’’The basement is my real domain,’’ he told her. ’’I think you'll find it quite inviting.’’
’’Really? I find a beach in bright sunlight inviting, actually,’’ she told him.
He smiled at that. ’’You'll see.’’
He waved his hand, and the empty room seemed to come to life as shadows dropped to the floor and fluttering wings became feet against hard wood.
’’Go,’’ Stephan said.
And they all began to move, taking up defensive positions outside.
’’Downstairs,’’ Stephan invited her, opening a door. There was light coming from the basement-more candles, she thought.
She walked down the stairs. She would be alone with him down there, she thought. Maybe the chance to kill him would somehow arise.
And maybe he would cease teasing and playing;maybe his fangs would sink into her throat at any second.
She banished the thought and tried to focus on escape.
The instinct to survive was quiet incredible, she realized.
His basement had been turned into an elegant salon. There were comfortable sofas, and a pool table stood to one side, separated from the sitting area by support pillars. Music played softly from somewhere, and she saw a large screen television in one corner of the room. She wondered if he had a generator to provide power.
He led her to the sofa. She didn't want to sit, but she could tell that he wasn't going to give her a choice.
’’Watch the screen.’’
’’You are afraid.’’
She refused to answer and looked deliberately away from the screen, so he simply caught her chin between his thumb and forefinger and forced her to watch as a portrait came into focus.
It was as if she were staring at herself. ’’You must understand. She was mine, always mine. I watched Katya when she was a child. I watched her grow. I was the one in love with her. Then...she came here.’’
The French Quarter appeared on the screen in a series of old photographs. There were no cars, no taxis. No neon lights.
The roads were dirt. Carriages were traversing them. Men and women in nineteenth century costume were walking past shops, gentlemen tipping their hats to the ladies....
And there she was.
Except that it wasn't her. It was another woman. Katya. And there was Mark His hair was longer;he had sideburns. He was laughing, showing the woman something in a store window. They were walking, her hand, delicately encased in a white gloves, on his arm.
The scene changed. They were in a castle, a fire burning in the hearth. There was a daybed, covered in fur.
And the woman...
Katya was on the daybed with a man who looked like Stephan. They were together, naked, making love....
Lauren gazed at the image in horror.
She was stunned when the screen suddenly went blank and a rough, angry voice said forcefully, ’’Actually, that's not how it happened at all.’’
She turned to the stairs, her heart leaping. Mark was there, and he wasn't alone. Heidi and Deanna were behind him.
’’See!’’ Stephan cried as he stood, and smiled triumphantly. ’’He is the evil one. I sent your friends to safety, but he has made them his creatures.’’
Mark continued down the stairway, followed by the women. They still seemed to be acting like zombies, Lauren thought.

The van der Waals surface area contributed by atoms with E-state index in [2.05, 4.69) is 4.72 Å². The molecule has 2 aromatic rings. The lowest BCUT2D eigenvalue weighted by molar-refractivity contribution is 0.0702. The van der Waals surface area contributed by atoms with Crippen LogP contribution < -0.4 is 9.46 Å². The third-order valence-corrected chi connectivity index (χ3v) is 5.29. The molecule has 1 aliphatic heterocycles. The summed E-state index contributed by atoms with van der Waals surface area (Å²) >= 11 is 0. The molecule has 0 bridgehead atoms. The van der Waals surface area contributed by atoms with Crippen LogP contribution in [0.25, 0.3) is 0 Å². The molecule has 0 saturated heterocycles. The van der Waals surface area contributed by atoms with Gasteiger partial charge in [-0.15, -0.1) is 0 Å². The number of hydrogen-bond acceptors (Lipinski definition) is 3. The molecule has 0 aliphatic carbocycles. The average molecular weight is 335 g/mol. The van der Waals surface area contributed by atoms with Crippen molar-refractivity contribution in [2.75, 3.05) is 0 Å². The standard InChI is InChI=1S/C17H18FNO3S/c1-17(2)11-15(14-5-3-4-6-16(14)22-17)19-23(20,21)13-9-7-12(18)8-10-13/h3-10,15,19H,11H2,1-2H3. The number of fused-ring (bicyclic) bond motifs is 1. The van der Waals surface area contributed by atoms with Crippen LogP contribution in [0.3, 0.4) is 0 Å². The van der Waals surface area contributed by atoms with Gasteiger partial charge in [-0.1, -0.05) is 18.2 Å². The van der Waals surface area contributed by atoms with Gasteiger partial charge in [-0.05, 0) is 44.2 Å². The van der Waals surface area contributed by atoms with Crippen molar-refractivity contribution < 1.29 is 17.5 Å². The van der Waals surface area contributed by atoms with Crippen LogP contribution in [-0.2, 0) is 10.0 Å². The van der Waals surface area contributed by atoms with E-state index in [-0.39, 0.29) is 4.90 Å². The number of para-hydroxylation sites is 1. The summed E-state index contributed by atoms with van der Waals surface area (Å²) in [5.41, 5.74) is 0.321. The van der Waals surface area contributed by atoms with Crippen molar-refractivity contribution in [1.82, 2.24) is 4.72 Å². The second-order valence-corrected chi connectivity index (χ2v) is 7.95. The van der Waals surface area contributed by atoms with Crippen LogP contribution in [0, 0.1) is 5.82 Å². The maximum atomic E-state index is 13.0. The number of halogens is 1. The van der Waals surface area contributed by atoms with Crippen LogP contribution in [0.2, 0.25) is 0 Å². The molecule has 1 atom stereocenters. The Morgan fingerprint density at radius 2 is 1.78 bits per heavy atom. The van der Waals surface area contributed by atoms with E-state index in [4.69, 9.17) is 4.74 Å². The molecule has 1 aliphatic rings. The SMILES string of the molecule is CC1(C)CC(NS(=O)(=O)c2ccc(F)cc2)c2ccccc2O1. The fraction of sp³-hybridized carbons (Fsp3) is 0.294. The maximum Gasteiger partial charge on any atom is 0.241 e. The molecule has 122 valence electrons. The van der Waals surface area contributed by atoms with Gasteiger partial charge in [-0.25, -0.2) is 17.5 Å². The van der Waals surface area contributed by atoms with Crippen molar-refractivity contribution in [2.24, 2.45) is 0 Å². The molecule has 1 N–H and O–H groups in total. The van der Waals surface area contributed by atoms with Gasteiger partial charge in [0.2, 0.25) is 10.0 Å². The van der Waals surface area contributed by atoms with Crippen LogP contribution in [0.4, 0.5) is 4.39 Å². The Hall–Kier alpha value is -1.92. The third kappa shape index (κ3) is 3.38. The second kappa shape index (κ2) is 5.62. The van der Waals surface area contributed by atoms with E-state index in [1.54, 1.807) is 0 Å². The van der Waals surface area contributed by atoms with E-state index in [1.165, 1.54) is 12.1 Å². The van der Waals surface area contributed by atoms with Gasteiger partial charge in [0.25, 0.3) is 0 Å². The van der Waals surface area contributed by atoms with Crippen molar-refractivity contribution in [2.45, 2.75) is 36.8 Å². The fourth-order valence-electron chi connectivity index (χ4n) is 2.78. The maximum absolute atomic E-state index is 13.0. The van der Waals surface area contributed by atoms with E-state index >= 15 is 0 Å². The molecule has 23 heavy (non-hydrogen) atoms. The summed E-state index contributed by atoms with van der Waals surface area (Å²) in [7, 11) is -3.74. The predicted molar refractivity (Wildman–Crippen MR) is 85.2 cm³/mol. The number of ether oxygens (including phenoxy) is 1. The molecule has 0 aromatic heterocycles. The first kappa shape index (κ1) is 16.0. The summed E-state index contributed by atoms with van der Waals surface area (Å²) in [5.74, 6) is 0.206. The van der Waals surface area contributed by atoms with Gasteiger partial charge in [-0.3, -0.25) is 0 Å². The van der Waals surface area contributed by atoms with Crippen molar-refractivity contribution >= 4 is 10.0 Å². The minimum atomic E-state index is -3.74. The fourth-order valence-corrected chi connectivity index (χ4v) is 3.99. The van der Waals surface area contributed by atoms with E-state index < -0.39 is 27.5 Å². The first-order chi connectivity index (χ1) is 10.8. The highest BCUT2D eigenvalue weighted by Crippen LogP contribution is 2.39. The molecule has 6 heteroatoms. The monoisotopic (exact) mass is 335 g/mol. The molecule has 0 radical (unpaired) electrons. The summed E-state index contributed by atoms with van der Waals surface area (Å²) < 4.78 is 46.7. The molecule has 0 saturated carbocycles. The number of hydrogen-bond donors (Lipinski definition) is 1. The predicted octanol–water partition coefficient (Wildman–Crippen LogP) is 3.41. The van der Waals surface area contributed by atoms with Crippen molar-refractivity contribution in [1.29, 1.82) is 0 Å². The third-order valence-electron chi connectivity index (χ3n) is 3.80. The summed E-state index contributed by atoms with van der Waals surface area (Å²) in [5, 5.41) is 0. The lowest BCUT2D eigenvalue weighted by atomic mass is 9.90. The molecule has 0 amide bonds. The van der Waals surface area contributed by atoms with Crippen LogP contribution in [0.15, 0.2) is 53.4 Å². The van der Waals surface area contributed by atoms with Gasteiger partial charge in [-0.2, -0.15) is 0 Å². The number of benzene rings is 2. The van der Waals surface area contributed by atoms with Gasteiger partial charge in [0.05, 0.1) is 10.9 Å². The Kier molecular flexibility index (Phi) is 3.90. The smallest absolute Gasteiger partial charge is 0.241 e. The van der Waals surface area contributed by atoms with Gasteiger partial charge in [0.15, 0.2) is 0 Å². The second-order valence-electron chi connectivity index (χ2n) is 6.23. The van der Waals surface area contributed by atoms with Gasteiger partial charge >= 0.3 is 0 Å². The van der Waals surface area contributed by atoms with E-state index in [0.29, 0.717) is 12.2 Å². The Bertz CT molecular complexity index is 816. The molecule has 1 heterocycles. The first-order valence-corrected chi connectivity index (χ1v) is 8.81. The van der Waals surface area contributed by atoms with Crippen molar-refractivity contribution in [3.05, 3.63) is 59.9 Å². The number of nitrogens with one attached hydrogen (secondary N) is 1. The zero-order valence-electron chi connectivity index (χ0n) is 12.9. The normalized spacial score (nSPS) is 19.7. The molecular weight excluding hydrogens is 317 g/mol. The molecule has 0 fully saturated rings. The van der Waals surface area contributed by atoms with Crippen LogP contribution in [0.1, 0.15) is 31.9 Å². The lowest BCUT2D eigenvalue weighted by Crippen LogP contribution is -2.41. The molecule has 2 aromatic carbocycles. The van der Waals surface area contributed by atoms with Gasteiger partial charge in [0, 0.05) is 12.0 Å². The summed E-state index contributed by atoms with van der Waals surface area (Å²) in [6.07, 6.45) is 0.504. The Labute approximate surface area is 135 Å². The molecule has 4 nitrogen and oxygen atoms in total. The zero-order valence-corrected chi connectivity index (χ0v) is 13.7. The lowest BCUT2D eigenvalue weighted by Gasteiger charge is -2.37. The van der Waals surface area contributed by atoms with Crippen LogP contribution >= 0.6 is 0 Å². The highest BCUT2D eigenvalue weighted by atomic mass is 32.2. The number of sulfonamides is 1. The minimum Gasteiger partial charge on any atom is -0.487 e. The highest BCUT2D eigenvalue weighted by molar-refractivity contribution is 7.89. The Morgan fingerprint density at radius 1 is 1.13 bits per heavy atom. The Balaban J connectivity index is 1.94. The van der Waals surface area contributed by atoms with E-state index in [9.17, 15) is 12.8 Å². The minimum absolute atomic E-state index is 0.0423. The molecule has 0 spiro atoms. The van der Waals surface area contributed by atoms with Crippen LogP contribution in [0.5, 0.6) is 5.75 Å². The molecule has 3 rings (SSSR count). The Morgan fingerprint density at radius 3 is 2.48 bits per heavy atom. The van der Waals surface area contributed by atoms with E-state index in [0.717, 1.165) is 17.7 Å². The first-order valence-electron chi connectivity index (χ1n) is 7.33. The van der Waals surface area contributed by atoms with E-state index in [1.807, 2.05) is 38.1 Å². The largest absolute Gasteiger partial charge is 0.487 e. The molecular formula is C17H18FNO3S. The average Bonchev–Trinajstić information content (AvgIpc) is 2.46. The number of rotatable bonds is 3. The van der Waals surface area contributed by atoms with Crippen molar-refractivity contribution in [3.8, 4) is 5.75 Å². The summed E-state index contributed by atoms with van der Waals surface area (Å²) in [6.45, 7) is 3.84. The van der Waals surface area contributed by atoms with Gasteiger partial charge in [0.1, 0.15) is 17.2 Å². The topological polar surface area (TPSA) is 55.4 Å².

’’Tell her the truth, Mark, or don't you dare?’’ Stephan asked mockingly.
’’The truth? Why don't you tell the truth for once? You never intended to free her friends. You sent them off with one of your lackeys as a reward for serving you.’’
Lauren hadn't realized that Mark was holding something behind his back until he tossed it down before Stephan, and then, even after everything she'd seen, she cried out.
It was the taxi driver's severed head.
Stephan ignored the gory trophy and looked at Mark. ’’She's mine now. Just as Katya was mine.’’
’’Katya was yours because you used the evil power that fuels your existence to seduce her. She was never with you willingly. And you could never bear the fact that she came back to me.’’
Stephan turned to Lauren. ’’I didn't kill Katya.’’
She was torn, unsure what to believe. She knew for a fact that Mark hadn't told her the truth, or at least not all of it. Then the moment passed as she realized what must have happened all those years ago, at the same time wondering why Mark didn't seem to understand that they were in grave peril, that neither Heidi nor Deanna would be any help in a fight. That in fact they would probably try to kill him.
She spoke softly when she finally responded to Stephan. ’’I know that Mark's father killed Katya. Because he knew she was a vampire. He might have even known that she had, in turn, made Mark a vampire. But you caused her death. You killed her. Because you made her a vampire. It was the only way you could win her. Maybe at first you did try simply to get to her to care about you...for you. But you failed. So you tainted her, and then you murdered her, made her just like you. Except she wasn't like you, because when she came back to life, she still despised you. And she went back to Mark. And he loved her, was willing to love her...no matter what.’’
Stephan let out something like a snarl, staring at her, and she had to fight not to tremble. He was close, so close. She could be dead in seconds.
’’The real truth is this-I have the power, the greatest power.’’
’’You don't know what real power is, Stephan,’’ Mark charged him.
’’The only question now is who to kill first,’’ Stephan said softy.
Then he lunged. Faster than light. Lauren shrieked, certain his fangs would rip into her at any second.
But just when she thought there was no hope, that no one could save her, the room seemed to explode. Darkness burst between them like the beating of a massive wing. But it wasn't darkness, it was Mark. He struck out at Stephan, and the force of his blow sent the other man flying across the room. For a second Lauren felt a sense of sheer triumph, but it was quickly gone, because Stephan was up in a flash.
Worse, howling like a pair of banshees, Heidi and Deanna came flying across the room, and while Stephan and Mark were locked in a vicious struggle, Lauren was left to face her two best friends, both of whom seemed intent on killing her. Heidi was so tiny that Lauren was able to shove her away with a swift push. Deanna, however, was tall. And strong. And she had her fingers around Lauren's throat and was squeezing tightly.